• 0 avatar
      ajla

      Corey hates GM so much that he owns a Tahoe and bought a Cadillac.

      I think some of you guys are being a little hard on the author considering this is just a open-thread “Question of the Day” post.

    • 0 avatar
      ponchoman49

      Bashing GM is what TTAC and Curbside classics do best, especially with the 70-‘s through 90’s products.

      Maybe they need to look no further than these two sites for poor unreliable performance with frequent crashes, locks ups, awe snap messages from Chrome and “this site is slowing down your browser’s performance” messages from Firefox. And it’s happening on both Macs and Windows 7/10 computer’s so it’s not me. No other website is giving me these issues.

  • avatar
    tomLU86

    This has to be one of the worst TTAC pieces ever….

    Why do you hate the Encore?

    I wouldn’t buy one, BUT I predicted it would be a hit, and it is. People sit high, it’s somewhat versatile, it’s easy to drive, and it’s good on gas.

    While Buick today is good (though not as good as GM contends–this ain’t no Audi!), it was a lame brand from the 70s until the Buick Enclave, with a few decent cars sprinkled in.

    And one of the ABSOLUTELY WORST CARS ever made was the 1995 Buick Skylark–it drove as badly as it looked.

    Perhaps it was deliberate, to make the Grand Am and Olds (under)Achieva look like decent cars.

    I think you people are jealous that the Encore hearkens back to the original Toyota RAV4, and neither Toyota nor Honda have such a vehicle now…

    • 0 avatar
      gtemnykh

      “Encore hearkens back to the original Toyota RAV4”

      It absolutely in no way does not.

      • 0 avatar
        RedRocket

        The original RAV4 rivaled the Suzuki X90 for maximum CUV hideousness, so I would suggest to you that you are wrong.

        • 0 avatar
          gtemnykh

          The original Rav4 had close to 9 inches of ground clearance, a true 50/50 fulltime AWD system, and an optional limited slip rear diff that made it a veritable mountain goat. It had great visibility, and the rear row of seats was fully removable to create a surprising amount of room (ala PT Cruiser).

          In other words, they were really neat and utilitarian little rigs that have nothing to do with this Korean chrome slathered egg shaped thing.

    • 0 avatar
      ponchoman49

      The 1980 Skylark was far worse than any 1992-1998 Skylark. The 90’s versions had fuel injection, much more agreeable and powerful engines, greater safety and far superior brakes. That plus they were never subject to all the recalls and huge safety issues that those 1980’s X cars did.

  • avatar
    gearhead77

    My in-laws have an Encore on lease and they’ll probably get another because my mother in law likes it.

    They’ve had multiple Buicks in the 17 years I’ve known them. ’92 Century wagon with woodgrain? Check. Beige ’98 Lesabre? Check. Maroon ’03 Lesabre? Lucerne x 2? Only one Crown Vic and the only reason the FIL didn’t get another is because their driveway is steep and even with snows, the Crown Vic didn’t do so well.

    The Encore sells because of people like my mother in law. It’s small, certainly smaller than the Lesabre she drove for 10 years. She likes that a lot. It sits up high, which makes it easier for older folks to see out of and get in and out of. Yes, it has giant blindspots like every other vehicle today, but it has a camera for that.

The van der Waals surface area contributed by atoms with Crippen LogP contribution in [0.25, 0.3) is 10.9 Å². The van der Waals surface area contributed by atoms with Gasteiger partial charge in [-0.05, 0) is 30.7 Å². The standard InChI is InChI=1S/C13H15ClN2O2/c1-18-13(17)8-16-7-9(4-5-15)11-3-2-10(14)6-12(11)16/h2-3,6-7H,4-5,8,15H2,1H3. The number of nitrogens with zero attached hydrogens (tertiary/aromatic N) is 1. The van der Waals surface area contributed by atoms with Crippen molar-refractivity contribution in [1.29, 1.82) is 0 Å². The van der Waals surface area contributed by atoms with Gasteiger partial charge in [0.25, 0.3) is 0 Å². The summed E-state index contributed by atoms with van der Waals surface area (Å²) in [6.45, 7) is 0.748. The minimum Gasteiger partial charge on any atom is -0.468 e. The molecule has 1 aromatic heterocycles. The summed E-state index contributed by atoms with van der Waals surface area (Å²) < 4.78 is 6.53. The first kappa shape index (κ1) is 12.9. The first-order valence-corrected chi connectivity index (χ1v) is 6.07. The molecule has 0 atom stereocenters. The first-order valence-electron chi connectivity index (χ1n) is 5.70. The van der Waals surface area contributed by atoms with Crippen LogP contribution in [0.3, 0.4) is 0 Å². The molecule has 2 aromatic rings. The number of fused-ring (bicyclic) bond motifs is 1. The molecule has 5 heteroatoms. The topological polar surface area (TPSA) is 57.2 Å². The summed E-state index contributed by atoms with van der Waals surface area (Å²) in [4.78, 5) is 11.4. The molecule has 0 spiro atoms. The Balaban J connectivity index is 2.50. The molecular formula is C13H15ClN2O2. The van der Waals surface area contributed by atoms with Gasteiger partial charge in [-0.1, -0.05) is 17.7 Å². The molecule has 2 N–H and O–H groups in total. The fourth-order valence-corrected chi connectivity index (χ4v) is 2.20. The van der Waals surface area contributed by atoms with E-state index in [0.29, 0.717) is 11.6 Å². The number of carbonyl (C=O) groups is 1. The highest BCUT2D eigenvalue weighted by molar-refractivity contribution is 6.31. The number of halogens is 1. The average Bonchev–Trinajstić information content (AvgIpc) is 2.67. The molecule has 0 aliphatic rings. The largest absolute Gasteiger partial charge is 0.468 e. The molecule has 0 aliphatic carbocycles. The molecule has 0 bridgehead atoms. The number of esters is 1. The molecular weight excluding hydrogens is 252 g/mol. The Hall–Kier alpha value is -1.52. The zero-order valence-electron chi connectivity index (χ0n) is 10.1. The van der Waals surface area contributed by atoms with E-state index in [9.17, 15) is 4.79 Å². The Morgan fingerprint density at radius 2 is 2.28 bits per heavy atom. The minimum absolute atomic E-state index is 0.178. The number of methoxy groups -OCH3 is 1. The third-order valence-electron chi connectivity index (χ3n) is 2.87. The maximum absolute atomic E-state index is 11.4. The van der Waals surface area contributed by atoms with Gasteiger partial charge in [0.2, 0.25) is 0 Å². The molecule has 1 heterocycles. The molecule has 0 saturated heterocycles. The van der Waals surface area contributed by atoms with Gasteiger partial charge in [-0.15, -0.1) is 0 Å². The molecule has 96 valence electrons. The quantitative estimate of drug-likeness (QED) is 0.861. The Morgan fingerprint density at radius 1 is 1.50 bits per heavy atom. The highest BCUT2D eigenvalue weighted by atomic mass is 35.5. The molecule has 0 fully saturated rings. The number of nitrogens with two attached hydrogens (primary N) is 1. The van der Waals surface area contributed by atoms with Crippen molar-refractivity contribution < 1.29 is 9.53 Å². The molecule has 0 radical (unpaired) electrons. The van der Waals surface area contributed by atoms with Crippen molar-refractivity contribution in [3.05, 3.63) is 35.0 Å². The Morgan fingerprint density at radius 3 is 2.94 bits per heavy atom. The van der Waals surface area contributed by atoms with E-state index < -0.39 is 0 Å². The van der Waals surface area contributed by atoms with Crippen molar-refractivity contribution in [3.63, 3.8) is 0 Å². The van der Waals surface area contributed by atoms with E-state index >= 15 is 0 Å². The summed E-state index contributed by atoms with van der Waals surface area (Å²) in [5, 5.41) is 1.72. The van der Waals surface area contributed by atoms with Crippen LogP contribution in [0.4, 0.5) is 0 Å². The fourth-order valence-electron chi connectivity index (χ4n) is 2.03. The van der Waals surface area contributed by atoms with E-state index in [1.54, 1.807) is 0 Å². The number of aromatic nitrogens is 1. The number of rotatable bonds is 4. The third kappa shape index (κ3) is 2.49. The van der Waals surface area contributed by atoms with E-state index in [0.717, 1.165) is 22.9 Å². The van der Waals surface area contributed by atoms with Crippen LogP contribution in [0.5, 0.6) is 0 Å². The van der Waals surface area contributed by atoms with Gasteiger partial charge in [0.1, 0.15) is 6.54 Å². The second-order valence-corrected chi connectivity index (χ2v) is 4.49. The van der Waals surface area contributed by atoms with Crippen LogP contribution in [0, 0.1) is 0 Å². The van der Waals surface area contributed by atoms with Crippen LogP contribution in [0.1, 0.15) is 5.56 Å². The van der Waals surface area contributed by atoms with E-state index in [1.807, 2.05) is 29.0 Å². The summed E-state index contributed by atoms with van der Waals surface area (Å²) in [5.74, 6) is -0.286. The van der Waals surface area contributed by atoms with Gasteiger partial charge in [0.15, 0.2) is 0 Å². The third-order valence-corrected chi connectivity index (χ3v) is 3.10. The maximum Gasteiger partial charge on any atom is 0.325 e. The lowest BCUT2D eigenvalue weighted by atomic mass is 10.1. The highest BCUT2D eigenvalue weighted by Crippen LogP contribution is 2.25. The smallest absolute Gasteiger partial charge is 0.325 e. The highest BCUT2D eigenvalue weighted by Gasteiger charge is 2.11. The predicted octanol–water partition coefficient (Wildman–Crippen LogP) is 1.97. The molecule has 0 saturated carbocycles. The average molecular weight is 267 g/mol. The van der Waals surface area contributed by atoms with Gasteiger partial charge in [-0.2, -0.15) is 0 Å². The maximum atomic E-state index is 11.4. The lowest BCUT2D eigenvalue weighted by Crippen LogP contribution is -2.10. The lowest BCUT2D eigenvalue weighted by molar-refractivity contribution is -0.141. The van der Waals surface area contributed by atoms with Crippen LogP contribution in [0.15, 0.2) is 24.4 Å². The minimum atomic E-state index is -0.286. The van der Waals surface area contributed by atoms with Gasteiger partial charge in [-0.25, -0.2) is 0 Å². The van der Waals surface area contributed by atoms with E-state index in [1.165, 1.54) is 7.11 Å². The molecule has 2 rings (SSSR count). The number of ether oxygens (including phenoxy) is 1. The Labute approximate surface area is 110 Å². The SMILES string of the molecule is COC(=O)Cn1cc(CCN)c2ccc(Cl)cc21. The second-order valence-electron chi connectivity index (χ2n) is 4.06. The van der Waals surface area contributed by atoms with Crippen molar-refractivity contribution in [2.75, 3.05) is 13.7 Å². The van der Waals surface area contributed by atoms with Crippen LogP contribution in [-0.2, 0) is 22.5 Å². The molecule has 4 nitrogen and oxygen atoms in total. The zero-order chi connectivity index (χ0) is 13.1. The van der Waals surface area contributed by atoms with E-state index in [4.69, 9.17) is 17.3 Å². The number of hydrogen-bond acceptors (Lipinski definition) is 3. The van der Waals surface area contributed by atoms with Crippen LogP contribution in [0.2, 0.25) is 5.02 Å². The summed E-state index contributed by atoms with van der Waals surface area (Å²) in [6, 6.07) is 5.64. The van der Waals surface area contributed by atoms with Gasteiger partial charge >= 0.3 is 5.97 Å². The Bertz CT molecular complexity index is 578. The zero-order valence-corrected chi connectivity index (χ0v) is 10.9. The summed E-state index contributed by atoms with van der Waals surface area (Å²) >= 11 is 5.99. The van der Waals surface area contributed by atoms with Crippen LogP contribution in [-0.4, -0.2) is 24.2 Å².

For once, my FIL didn’t get the basic car and the little Encore isn’t lacking the little things that Boomer Buick Buyers like. The 1.4T is a bit pokey saddled with the AWD system and the car isn’t as solid as my Cruze is. But my mother in law, who only generally cares if she turns the key and it starts, likes her car.

    The lease is ending very soon, they’ve been out shopping. When they leased two years ago, Encore was the only mini-crossover really available. Now, the lease deals aren’t as good for the most part and there’s the HR-V, CX-3,etc. available. The FIL has been trying to steer her towards a Forester or RAV4, but those are “much too big” now, even though they are smaller than anything she drove for most of the time I’ve known her.

    People buying Encores are generally not shopping Mazdas. And vice-versa. As for the Trax, I sat in one in the Chevy dealer while my Cruze was having service done and it felt(and looked) much cheaper than the Buick.

    The Encore is the road-going equivalent of a Rascal scooter. It offers easier mobility to older people. Buick might not have expected the aging middle-class boomers to take to them, but they have. Not unlike the “hip” Scion Xb.

    So is it the worst? To a traditional Park Avenue buyer, then maybe. And since Buick offers nothing like a Park Ave or Lesabre, they don’t want those buyers either. Well, GM marketing doesn’t want them, I’m sure the dealers do. But since TTAC has the “sedan deathwatch” going on, maybe a new Lucrene/Lesabre/P Ave wouldn’t sell in the cross-over crazy market.

    To your average car buyer? Probably not, especially if they remember the junk GM peddled in the 80’s. My inlaws car hasn’t made an appearance at the dealer for anything other than scheduled maintenance. Maybe not a typical Buick, but not the worst.

    • 0 avatar
      30-mile fetch

      That’s some good perspective, gearhead. I always viewed the Encore as an ideal empty nester or elderly runabout. The higher seating position and tidy dimensions are a boon for much of that demographic, and they put enough shine on it to make it look like a vehicle someone chose to spend their money on rather than one where they couldn’t afford anything else (Trax).